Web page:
One day I saw a bird perched on top of the house. I wondered if perhaps it might take up residence.
Over the years we have had several different house guests. The most recent was Bill, the Chinese student, who spent four years with us and is considered one of our children.
Since he went off to college and our daughter Rachel moved to Huntsville, it has just been Beekeeper Brian and me. We’ve grown accustomed to being alone in the house. Perhaps it would be best if our next guest moved into the bird house out front.
The sunrise was particularly beautiful this morning when I went outside to feed the chickens. I don’t always pay attention to it but this morning the sky was bright orange.
By the time I finished getting all the birds their breakfast and got my camera, it had changed.
It was still pretty. In fact our daughter posted pictures from her window in Huntsville.
I thought of several things as I completed my morning routine.
I wondered how many sunrises I have missed because I have not paid attention. After all, the sun rises every morning and if it isn’t raining, it can be a very pleasant sight.
And then I thought about how quickly the sunrise changes. Our daughter took a progression of pictures this morning to catch the many stages of the beauty. That reminded me how quickly time moves. Whether it is a beautiful time or an ugly time, it will not last forever.
That was a comforting thought as the pandemic and all the changes it brings continue on. It will come to an end.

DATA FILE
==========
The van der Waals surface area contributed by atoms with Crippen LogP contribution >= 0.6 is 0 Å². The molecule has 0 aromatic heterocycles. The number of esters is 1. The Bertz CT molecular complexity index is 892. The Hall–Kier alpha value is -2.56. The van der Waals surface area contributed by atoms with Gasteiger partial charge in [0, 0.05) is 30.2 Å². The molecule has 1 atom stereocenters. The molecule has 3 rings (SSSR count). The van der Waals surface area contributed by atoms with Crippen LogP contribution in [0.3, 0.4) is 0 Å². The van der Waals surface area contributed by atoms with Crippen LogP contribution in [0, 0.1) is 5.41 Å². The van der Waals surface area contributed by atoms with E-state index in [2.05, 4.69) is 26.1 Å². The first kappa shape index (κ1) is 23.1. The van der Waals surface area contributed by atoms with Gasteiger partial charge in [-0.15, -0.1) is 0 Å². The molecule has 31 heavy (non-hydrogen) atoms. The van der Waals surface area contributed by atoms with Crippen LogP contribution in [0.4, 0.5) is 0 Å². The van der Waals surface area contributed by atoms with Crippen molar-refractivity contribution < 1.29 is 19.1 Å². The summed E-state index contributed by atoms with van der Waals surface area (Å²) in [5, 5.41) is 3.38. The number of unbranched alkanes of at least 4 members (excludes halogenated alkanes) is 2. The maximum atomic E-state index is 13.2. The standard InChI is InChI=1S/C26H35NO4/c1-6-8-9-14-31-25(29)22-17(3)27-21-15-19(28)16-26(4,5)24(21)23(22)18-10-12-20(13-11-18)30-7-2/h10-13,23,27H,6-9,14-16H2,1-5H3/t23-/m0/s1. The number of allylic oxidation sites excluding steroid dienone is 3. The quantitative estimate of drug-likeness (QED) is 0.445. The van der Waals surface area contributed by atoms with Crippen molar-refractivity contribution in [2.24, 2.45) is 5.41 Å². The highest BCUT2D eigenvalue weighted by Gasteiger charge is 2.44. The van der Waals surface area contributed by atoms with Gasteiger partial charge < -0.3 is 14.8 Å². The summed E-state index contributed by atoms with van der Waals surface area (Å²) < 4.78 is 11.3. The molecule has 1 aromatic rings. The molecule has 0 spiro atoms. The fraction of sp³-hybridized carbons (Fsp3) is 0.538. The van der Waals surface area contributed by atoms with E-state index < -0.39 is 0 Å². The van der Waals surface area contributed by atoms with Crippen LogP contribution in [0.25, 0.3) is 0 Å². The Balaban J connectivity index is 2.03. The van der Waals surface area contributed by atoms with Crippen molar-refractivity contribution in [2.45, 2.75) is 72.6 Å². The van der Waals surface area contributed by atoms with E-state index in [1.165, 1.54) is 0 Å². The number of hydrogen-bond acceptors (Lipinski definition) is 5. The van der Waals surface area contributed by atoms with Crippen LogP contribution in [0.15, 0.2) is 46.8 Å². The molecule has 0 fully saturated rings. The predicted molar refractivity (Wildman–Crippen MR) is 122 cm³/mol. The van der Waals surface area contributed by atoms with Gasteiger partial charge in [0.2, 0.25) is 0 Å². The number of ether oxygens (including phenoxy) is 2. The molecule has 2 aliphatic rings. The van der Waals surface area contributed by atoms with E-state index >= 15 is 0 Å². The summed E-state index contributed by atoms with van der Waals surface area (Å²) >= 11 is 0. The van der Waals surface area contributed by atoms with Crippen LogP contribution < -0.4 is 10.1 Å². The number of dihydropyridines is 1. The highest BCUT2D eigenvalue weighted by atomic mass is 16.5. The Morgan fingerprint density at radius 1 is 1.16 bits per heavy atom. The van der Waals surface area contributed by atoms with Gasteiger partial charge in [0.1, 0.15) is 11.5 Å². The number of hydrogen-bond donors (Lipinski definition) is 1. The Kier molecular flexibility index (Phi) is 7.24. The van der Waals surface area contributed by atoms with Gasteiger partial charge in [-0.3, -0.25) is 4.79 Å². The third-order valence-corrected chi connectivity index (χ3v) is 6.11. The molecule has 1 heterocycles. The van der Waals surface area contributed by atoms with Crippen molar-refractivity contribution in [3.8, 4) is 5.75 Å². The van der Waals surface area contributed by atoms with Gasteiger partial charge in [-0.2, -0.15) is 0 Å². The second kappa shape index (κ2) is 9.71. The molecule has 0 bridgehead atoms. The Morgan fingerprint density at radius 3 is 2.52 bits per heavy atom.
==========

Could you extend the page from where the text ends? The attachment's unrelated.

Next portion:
Of course I was reminded of a song from the musical Fiddler on the Roof called “Sunrise, Sunset.” The parents sing it at their daughter’s wedding. The chorus says:
“Sunrise, sunset, sunrise, sunset,
Quickly fly the days.
Seedlings turn overnight to sunflowers
Blossoming even as we gaze.
Sunrise, sunset, sunrise, sunset
Quickly fly the years
One season following another
Laden with happiness and tears.”
The sunrise and sunset both pass quickly, as does the time in between them. I need to pay closer attention so I don’t miss anything.
I understand that the area between the fences is a nice, safe area however retrieving the eggs is difficult. I do have my multi-purpose net so I can reach between the fences but when the egg is near a thorny vine, the net gets stuck.
There are enough challenges in my life without egg gathering being one of them.
Chicken Wrangler Sara (the one who feeds you, gets you water, and rescues you from all manner of dogs.)
I was kind of hoping the New Year would bring a little normalcy. On Sunday, January 3 Beekeeper Brian and I both tested positive for COVID. We only had mild symptoms but were still put in quarantine for 10 days.
My hope of being back in a routine became a struggle to teach music classes from home.